I'm a little lost as to what is going on in this circuit. The book I am reading mentions that the load would see double the voltage of the input voltage. How does this work?
I've made a little GIF animation explaining what happens during the negative and positive voltage swing of the output.
The big thing to understand is that the first (left) capacitor is not fixed to ground on either side, but relative to the transformer output.
This allows it to first be charged at the negative part of the cycle, then be "lifted" above +x V at the positive swing.
The diodes restrict the flow of current such that none of the capacitors get discharged when the transformer swings to the opposite polarity voltage.
One way to think about voltage doublers like this one is to think about what happens with the voltages in a simpler, one-diode, one-capacitor type of circuit.
With one diode and one cap, the cap charges up to the peak voltage of the transformer secondary, but think about the voltage on the diode; when it is conducting, the voltage across the diode is just the forward drop, usually on the order of no more than a volt, but when it is non-conducting, it has to block the combined series voltages of the capacitor (charged to peak) and the transformer secondary, in the worst case also at peak. In other words, the voltage across the diode would be half-wave AC but with twice the peak voltage as the transformer secondary.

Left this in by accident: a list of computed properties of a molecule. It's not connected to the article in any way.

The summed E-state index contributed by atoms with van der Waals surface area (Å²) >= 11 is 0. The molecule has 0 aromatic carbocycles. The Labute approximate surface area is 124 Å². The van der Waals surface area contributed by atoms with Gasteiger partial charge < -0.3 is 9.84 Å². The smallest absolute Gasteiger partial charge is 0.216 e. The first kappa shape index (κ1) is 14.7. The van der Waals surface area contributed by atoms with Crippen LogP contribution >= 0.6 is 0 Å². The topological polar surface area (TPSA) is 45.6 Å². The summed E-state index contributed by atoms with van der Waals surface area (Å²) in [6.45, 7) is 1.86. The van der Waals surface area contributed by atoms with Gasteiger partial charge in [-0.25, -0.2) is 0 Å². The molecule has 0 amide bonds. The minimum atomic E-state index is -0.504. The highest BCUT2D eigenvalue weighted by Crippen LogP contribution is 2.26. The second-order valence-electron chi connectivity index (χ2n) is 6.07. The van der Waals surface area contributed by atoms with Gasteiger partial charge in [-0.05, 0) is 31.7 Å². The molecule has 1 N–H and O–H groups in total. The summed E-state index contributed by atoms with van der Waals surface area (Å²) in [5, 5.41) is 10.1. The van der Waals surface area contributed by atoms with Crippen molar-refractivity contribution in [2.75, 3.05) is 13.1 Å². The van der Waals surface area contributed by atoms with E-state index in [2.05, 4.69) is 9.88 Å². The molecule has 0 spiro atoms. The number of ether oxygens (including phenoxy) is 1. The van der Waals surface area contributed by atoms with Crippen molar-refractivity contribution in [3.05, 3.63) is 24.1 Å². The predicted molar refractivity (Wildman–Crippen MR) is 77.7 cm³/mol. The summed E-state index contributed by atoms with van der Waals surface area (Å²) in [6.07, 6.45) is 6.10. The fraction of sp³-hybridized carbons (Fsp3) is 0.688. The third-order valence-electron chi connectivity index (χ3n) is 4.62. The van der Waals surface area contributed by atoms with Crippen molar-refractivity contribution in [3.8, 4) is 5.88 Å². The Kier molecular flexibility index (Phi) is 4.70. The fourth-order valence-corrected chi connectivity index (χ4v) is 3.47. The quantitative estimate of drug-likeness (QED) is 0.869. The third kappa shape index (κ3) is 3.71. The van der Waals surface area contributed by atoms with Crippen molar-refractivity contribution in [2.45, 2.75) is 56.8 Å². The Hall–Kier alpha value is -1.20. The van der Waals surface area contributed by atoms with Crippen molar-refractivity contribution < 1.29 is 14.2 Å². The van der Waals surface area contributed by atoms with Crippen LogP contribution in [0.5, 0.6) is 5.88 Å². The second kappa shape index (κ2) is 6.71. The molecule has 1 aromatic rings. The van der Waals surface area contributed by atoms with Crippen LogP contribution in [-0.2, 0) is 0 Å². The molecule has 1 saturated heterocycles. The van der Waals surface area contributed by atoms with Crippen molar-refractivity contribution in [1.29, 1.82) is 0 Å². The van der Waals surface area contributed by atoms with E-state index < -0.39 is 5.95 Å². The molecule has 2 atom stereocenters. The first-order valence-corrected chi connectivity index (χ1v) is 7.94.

By adding a second diode and capacitor, using the voltage of the first diode as input, you can then get the peak voltage of the first diode to appear across the second cap, and there you are, twice the peak voltage of the transformer secondary.
Now, there are other ways to think about the circuit, equally valid, but hopefully this lets you make some intuitive sense of what's going on.
Perhaps it would be easier to understand how does this circuit works if you re-draw the scheme to be more obvious. Actually, this scheme with full explanation is given in:
and there also possibility to see waveforms by simulating the circuit in: